This new way of connecting with the world presented a problem for the NSA, but the program showed it’s early stages of trying to solve this issue. One example is its installation of mirrors in various communication backbones (they take a mirror image of the traffic flow and send it somewhere for storage). Another angle explored by the program, was in how they could deal with the massive volume of data that is generated by today’s technology saturated world. With terabytes of data created on a daily basis, how do you find the needles in the GIGANTIC haystack?
All of this was explored within the program, still a favorite (because it is so interesting). And the best thing about this program. . . It was released 2/3, maybe even 4 years prior to the Snowden revelations. Snowden did not release anything new, he just released a more recent photograph of how the NSA has matured a new program that was in its infancy when the PBS nova segment came out.
Don’t get me wrong, Snowden did do the worldwide public a great service by speaking up. But he is no hero. It be one thing if this was the first this info was released.
But it was not. It was just a massive public shock, because people were to busy playing on Farmville and enriching Facebook profiles to see the obvious. A phenomenon that continues to this day (as is noted every time a scamer or lier deceives the drones of social media).
The revelations did bring to light some new things for me personally. One question I always had was if an intranational entity like the NSA had any authority to observe people outside of their boarders. Though I never could get a satisfactory answer, I always assumed it to be a no (each nation has to deal with its own citizens). But it turns out that was a false assumption, being that national privacy laws do not apply to outside intelligence organizations.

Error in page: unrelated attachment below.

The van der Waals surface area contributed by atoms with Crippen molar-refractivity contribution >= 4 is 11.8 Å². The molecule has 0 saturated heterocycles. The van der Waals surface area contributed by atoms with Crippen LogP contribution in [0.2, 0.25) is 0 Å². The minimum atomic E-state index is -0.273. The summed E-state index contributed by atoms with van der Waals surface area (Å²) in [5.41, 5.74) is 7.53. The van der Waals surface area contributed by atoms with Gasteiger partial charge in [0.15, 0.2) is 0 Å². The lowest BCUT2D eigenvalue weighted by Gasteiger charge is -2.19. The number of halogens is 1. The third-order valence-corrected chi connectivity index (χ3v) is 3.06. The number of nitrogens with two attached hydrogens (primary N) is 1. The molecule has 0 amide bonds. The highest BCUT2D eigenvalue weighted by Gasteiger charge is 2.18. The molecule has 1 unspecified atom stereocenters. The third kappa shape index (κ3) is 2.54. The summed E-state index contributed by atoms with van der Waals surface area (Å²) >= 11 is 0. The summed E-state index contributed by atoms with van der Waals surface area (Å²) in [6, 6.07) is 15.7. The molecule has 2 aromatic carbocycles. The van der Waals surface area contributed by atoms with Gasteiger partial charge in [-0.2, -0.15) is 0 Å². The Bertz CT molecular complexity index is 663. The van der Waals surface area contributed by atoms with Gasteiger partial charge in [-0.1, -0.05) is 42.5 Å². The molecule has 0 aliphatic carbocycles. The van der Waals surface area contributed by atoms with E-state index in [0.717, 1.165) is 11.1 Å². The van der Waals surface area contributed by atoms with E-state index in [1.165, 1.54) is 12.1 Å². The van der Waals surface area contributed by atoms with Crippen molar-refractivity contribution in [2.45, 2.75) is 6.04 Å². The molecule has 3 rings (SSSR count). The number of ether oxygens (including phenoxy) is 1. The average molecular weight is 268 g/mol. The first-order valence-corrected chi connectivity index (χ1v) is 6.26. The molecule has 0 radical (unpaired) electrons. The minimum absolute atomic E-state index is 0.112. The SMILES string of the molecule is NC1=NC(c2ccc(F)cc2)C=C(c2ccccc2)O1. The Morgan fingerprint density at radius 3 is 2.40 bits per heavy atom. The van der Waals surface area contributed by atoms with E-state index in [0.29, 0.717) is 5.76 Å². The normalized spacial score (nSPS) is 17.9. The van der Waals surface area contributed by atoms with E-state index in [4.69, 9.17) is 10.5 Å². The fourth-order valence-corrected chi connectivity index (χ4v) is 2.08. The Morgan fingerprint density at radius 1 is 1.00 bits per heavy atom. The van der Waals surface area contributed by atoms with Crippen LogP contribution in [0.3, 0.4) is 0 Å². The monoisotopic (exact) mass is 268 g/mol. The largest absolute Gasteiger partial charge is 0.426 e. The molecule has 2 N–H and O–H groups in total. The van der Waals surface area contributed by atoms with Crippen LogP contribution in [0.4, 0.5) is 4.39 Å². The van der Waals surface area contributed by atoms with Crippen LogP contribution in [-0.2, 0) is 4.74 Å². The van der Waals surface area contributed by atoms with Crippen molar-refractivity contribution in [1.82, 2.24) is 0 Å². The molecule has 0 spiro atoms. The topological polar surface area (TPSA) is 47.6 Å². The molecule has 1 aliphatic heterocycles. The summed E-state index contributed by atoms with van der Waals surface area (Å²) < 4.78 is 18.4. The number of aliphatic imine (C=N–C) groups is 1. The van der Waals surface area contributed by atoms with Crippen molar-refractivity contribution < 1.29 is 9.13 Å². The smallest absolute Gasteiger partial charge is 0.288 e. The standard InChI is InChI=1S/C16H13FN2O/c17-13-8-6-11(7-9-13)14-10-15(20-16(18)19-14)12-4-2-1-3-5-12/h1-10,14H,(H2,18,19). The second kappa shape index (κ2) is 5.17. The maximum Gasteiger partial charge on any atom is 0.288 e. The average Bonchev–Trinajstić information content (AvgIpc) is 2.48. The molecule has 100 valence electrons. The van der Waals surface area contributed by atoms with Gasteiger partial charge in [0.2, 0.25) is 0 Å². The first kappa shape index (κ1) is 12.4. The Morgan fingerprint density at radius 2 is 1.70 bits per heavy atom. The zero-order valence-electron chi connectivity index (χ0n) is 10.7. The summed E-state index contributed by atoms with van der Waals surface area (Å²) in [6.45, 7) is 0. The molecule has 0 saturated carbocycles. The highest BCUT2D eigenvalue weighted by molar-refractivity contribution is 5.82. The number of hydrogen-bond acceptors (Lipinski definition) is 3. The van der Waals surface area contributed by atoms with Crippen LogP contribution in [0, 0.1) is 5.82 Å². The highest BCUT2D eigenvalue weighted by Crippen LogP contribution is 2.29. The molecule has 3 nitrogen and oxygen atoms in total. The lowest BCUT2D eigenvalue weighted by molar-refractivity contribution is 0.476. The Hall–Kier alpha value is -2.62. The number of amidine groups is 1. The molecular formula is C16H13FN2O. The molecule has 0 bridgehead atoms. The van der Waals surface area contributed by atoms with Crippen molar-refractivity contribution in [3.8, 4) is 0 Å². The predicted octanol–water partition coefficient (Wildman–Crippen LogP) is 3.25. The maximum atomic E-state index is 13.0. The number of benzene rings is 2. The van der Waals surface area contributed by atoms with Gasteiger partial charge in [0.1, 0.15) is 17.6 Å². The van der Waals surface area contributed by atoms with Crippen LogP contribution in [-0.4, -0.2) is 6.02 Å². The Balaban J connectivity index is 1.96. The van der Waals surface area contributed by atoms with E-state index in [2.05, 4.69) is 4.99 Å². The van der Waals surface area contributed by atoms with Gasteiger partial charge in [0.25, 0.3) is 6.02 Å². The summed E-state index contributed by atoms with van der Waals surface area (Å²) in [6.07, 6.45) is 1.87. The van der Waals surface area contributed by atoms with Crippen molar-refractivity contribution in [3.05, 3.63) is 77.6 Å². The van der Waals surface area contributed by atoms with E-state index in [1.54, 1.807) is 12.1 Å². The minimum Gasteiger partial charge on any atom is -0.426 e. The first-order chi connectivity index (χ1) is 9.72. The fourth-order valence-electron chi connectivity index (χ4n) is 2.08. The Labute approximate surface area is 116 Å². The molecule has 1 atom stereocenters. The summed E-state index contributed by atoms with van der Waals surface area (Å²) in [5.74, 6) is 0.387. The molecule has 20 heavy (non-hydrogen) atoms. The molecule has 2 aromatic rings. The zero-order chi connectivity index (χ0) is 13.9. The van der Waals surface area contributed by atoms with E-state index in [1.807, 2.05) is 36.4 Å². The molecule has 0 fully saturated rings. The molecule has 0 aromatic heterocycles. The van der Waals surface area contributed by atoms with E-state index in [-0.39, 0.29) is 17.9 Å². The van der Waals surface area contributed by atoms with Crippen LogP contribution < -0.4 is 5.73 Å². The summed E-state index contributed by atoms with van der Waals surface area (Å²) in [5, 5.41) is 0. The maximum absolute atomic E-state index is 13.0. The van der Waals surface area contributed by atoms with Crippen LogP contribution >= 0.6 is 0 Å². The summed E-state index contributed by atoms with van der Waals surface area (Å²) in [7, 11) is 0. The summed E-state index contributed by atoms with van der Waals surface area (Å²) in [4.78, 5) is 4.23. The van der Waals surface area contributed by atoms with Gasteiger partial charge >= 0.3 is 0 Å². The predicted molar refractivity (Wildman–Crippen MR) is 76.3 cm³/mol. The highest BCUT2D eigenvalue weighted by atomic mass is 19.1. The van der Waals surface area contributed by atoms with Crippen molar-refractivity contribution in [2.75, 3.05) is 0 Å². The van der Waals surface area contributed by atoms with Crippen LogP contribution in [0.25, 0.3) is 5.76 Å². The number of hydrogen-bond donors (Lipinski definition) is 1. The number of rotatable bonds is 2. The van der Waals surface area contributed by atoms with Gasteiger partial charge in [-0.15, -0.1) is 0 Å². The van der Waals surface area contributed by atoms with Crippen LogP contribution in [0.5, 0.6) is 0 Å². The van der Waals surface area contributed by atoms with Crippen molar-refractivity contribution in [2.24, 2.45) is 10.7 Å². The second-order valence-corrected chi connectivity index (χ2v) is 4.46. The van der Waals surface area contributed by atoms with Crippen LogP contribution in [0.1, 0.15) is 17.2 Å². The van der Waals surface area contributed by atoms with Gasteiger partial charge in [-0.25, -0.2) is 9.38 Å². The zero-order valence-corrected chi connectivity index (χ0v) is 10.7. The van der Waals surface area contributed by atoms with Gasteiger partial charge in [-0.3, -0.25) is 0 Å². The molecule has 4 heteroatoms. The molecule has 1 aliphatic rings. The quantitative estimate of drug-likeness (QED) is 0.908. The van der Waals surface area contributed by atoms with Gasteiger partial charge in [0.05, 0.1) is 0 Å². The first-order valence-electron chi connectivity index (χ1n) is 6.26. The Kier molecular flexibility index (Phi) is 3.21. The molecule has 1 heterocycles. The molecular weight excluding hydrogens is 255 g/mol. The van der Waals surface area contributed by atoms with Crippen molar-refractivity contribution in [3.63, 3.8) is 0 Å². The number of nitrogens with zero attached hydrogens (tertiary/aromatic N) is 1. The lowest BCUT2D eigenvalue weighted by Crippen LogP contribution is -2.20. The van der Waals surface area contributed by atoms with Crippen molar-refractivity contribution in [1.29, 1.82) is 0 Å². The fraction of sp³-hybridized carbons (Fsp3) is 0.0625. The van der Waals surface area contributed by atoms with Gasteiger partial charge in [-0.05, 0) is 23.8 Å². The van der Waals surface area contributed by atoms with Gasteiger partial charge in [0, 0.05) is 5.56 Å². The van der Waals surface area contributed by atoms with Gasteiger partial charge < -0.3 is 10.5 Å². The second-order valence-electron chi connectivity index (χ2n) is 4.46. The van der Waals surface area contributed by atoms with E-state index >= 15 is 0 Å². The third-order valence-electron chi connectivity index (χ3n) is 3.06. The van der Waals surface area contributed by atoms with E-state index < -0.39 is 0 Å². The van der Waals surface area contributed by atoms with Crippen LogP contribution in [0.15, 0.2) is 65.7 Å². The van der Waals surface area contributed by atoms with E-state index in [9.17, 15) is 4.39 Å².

Another new revelation was the partnership between various American national ISPs and online platforms, and the NSA. But this was not all THAT surprising, since the bulk of data flying around these days (due to nessesity) is encrypted. Pretty much anywhere you need to log in, the data sent between you and that Web server is encrypted from end to end (making the NSA’s mid trip data collection method usless). So they need a backdoor into these servers themselves to see what’s happening.
Do I necessarily agree with all of this mass surveillance and bulk data collection? No.
But there is not a whole lot I can do about it either. Not to mention that when it comes to privacy concerns, there are bigger foes to worry about than the NSA, CISIS, or Britan’s GCHQ.
Though many focus on the back doors present in many Web portals, it makes me laugh a HUGE majority of the time, because these people seem to forget about what they leave in the public domain.